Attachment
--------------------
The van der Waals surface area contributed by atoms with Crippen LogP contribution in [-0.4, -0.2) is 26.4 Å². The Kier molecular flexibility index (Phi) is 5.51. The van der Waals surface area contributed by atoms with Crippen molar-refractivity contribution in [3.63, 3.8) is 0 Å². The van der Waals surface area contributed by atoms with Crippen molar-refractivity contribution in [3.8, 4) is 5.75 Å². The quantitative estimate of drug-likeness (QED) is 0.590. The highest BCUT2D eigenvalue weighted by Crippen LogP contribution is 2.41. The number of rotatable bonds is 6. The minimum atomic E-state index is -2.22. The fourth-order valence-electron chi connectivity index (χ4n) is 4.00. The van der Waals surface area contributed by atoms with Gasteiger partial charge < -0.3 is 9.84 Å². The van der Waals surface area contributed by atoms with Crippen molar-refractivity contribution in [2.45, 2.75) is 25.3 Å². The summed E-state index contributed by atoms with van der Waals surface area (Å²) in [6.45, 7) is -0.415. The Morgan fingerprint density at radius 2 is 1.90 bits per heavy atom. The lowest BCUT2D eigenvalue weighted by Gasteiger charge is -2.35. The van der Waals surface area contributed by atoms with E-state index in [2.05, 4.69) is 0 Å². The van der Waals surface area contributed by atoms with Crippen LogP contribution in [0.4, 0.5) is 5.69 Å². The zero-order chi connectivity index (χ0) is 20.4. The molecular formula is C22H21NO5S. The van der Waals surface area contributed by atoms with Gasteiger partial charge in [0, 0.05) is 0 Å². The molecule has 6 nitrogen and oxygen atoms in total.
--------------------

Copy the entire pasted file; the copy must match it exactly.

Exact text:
The van der Waals surface area contributed by atoms with Crippen LogP contribution in [-0.4, -0.2) is 26.4 Å². The Kier molecular flexibility index (Phi) is 5.51. The van der Waals surface area contributed by atoms with Crippen molar-refractivity contribution in [3.63, 3.8) is 0 Å². The van der Waals surface area contributed by atoms with Crippen molar-refractivity contribution in [3.8, 4) is 5.75 Å². The quantitative estimate of drug-likeness (QED) is 0.590. The highest BCUT2D eigenvalue weighted by Crippen LogP contribution is 2.41. The number of rotatable bonds is 6. The minimum atomic E-state index is -2.22. The fourth-order valence-electron chi connectivity index (χ4n) is 4.00. The van der Waals surface area contributed by atoms with Gasteiger partial charge < -0.3 is 9.84 Å². The van der Waals surface area contributed by atoms with Crippen molar-refractivity contribution in [2.45, 2.75) is 25.3 Å². The summed E-state index contributed by atoms with van der Waals surface area (Å²) in [6.45, 7) is -0.415. The Morgan fingerprint density at radius 2 is 1.90 bits per heavy atom. The lowest BCUT2D eigenvalue weighted by Gasteiger charge is -2.35. The van der Waals surface area contributed by atoms with E-state index in [2.05, 4.69) is 0 Å². The van der Waals surface area contributed by atoms with Crippen LogP contribution in [0.4, 0.5) is 5.69 Å². The zero-order chi connectivity index (χ0) is 20.4. The molecular formula is C22H21NO5S. The van der Waals surface area contributed by atoms with Gasteiger partial charge in [0, 0.05) is 0 Å². The molecule has 6 nitrogen and oxygen atoms in total.